Sunday, June 22, 2008

Green Tea

Tea is culture, art and history in liquid form. If the scientific studies, some impartial some biased, can be believed, green tea may also be the ultimate health drink.

Unfortunately “green tea” flavored goodies are starting to appear all over the place, mixed in with sugar and artificial coloring. These products are preying on consumers who have come to recognize green tea as a health term which can bring in the big bucks.

This short article will help you enjoy this drink in its pure form and more importantly take the mystery out of brewing the perfect cup.
The many benefits of green tea are enjoyed by the Japanese because they drink the brew in place of pure water. In other words, the lowered risk of diabetes, cardiovascular disease and obesity among green tea drinkers is due to the fact that they consume several cups a day consistently over an entire life time.

One reason why tea has not caught on in the United States is because it is not “instant”. Green tea absolutely must be brewed carefully. Rather than carry a teapot and tea leaf container to the office you can cut some corners by acquiring high quality tea bags.

Here is a list of things to assure a fast and flavorful brew:
Look for an expiration date or packing date on the box.
The bags should be made of nylon mesh which do not add a paper “flavor”. If you must use paper bags you'll be able to assess quality if the bags are “yellow” and therefore old.
The tea should not be “dust” but fine leaves. If you want to spoil yourself, buy “sencha” grade tea which has a pleasant delicate taste. Good tea has a slight sweet and grassy taste and a light yellow or green color often compared to that of spinach water.

Green tea is very delicate and is best brewed at 175 degrees from 1.5 to 2 minutes maximum. If you don't have access to a kettle to boil water simply pour bottled water into your mug and microwave it. If you measure the water with a thermometer a few times you will be easily able to determine the exact number of minutes and seconds to set the microwave. You may do the finger test to be sure the water is not too hot nor too cool. Of course, this last technique requires cleanliness and some experience.

Although the tea may be a bit expensive just remember that each bag may be used more than once. After removing the bag from your mug you can place it in a tall thermos full of warm water and take it to your cubicle or you can place it in a tall glass pitcher full of cold water.

As mentioned earlier, green tea is not instant like most of the coffee we drink but perhaps the 2 minutes spent allowing the leaves to expand in the water is much needed time for you to close your eyes, relax and block out all the noise and electronic chatter pervasive in our daily lives. You can use this moment of quiet to count how many breaths you take, stretch your muscles or go through the motions to alleviate neck and back strain from sitting in front of the computer too long.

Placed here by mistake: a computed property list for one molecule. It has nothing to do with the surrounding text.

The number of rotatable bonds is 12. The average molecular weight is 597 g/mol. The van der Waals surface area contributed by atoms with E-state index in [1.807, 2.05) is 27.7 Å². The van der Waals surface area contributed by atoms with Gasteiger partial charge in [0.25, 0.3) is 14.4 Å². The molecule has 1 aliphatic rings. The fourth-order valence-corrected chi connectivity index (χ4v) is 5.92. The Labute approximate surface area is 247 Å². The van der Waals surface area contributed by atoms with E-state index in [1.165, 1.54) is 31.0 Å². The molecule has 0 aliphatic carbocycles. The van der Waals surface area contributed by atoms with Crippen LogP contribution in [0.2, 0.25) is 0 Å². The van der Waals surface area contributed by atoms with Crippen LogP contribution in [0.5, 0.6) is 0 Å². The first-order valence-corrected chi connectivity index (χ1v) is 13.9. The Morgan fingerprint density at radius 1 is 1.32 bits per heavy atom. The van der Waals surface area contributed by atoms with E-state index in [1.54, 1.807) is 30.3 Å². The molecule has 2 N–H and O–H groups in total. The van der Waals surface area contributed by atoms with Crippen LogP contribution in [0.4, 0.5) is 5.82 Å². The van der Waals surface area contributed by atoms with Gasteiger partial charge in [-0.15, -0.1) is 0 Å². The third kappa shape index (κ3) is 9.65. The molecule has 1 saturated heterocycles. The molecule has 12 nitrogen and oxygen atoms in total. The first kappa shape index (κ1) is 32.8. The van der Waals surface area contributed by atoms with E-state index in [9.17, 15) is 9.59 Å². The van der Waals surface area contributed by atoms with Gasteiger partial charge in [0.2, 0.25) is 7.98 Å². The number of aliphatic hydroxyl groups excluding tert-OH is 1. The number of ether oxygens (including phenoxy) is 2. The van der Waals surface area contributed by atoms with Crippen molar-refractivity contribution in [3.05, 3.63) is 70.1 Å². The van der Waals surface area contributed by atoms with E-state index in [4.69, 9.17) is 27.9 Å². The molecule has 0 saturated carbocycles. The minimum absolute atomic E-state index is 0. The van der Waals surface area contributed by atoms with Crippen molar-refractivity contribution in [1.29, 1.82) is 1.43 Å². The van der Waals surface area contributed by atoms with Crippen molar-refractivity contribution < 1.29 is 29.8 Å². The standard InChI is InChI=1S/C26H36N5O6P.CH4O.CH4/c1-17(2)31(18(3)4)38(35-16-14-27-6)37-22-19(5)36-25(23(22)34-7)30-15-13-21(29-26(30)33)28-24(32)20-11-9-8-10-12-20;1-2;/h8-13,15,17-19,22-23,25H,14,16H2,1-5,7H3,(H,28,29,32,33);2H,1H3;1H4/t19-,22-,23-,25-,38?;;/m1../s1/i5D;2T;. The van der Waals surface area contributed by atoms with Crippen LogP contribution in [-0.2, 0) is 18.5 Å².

The last reason why green tea may not be promoted as much in the United States is that it cannot be paired up with the sugar industry nor flavored dry and liquid creamers. Green tea is always taken without sugar nor cream however people who are not used to the grassy taste may add small amounts of honey to the drink and gradually lessen the amount over time.
Many people have heard of the elaborate tea ceremony in Japan where people not only enjoy the simple brew but the serene space shared with friends. While we may not bring that ritual into our daily lives, it is still possible to enjoy green tea on the go.

Remember healthy living means great loving.

Silapa Jarun is the author of the mxm erotic work of historical fiction KATANA DUET: Samurai's Forbidden Love . The story is set in war torn Japan and in Wisconsin during the nineteenth century. The bond of brotherhood between the samurai grows into a forbidden relationship as they realize "Katana Duet" is not the only stage show they must perform for money but they must also play out an elaborate act to free themselves from a deadly game in a household full of secrets.


Tess MacKall said...

Thank you for sharing this wonderful recipe for the perfect cup. I do enjoy green tea, but unfortunately it seems to be all those types you mention that aren't exactly healthy.

I'll definitely try this.

Rowan said...

Very cool article. I love green tea and drink it every day, but my friends always give me head tilts because I can't stand it with sugar or cream or anything else mixed with it. lol.

-- Rowan McBride